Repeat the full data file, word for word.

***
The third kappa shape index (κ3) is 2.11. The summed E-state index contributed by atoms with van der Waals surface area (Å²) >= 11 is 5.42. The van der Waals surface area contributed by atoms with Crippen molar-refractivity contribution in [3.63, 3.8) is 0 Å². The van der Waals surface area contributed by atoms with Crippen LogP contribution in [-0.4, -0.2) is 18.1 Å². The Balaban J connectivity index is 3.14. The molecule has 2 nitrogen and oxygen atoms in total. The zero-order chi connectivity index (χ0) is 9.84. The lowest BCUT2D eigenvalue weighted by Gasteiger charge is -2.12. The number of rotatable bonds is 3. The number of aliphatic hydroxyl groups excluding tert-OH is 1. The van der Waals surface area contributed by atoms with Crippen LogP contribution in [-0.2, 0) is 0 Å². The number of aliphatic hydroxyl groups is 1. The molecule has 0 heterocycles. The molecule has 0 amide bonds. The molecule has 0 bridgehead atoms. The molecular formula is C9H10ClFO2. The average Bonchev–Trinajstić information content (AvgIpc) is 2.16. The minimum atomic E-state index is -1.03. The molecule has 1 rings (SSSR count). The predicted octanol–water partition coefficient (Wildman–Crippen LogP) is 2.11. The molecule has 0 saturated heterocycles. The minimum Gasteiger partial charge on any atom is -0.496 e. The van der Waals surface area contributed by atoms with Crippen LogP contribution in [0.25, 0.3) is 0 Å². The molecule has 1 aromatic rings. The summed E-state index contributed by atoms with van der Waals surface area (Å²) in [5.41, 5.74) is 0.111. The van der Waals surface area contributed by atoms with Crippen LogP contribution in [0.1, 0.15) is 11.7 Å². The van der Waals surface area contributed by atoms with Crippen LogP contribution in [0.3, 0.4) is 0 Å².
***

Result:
The third kappa shape index (κ3) is 2.11. The summed E-state index contributed by atoms with van der Waals surface area (Å²) >= 11 is 5.42. The van der Waals surface area contributed by atoms with Crippen molar-refractivity contribution in [3.63, 3.8) is 0 Å². The van der Waals surface area contributed by atoms with Crippen LogP contribution in [-0.4, -0.2) is 18.1 Å². The Balaban J connectivity index is 3.14. The molecule has 2 nitrogen and oxygen atoms in total. The zero-order chi connectivity index (χ0) is 9.84. The lowest BCUT2D eigenvalue weighted by Gasteiger charge is -2.12. The number of rotatable bonds is 3. The number of aliphatic hydroxyl groups excluding tert-OH is 1. The van der Waals surface area contributed by atoms with Crippen LogP contribution in [-0.2, 0) is 0 Å². The number of aliphatic hydroxyl groups is 1. The molecule has 0 heterocycles. The molecule has 0 amide bonds. The molecule has 0 bridgehead atoms. The molecular formula is C9H10ClFO2. The average Bonchev–Trinajstić information content (AvgIpc) is 2.16. The minimum atomic E-state index is -1.03. The molecule has 1 rings (SSSR count). The predicted octanol–water partition coefficient (Wildman–Crippen LogP) is 2.11. The molecule has 0 saturated heterocycles. The minimum Gasteiger partial charge on any atom is -0.496 e. The van der Waals surface area contributed by atoms with Crippen LogP contribution in [0.25, 0.3) is 0 Å². The molecule has 1 aromatic rings. The summed E-state index contributed by atoms with van der Waals surface area (Å²) in [5.41, 5.74) is 0.111. The van der Waals surface area contributed by atoms with Crippen LogP contribution in [0.1, 0.15) is 11.7 Å². The van der Waals surface area contributed by atoms with Crippen LogP contribution in [0.3, 0.4) is 0 Å².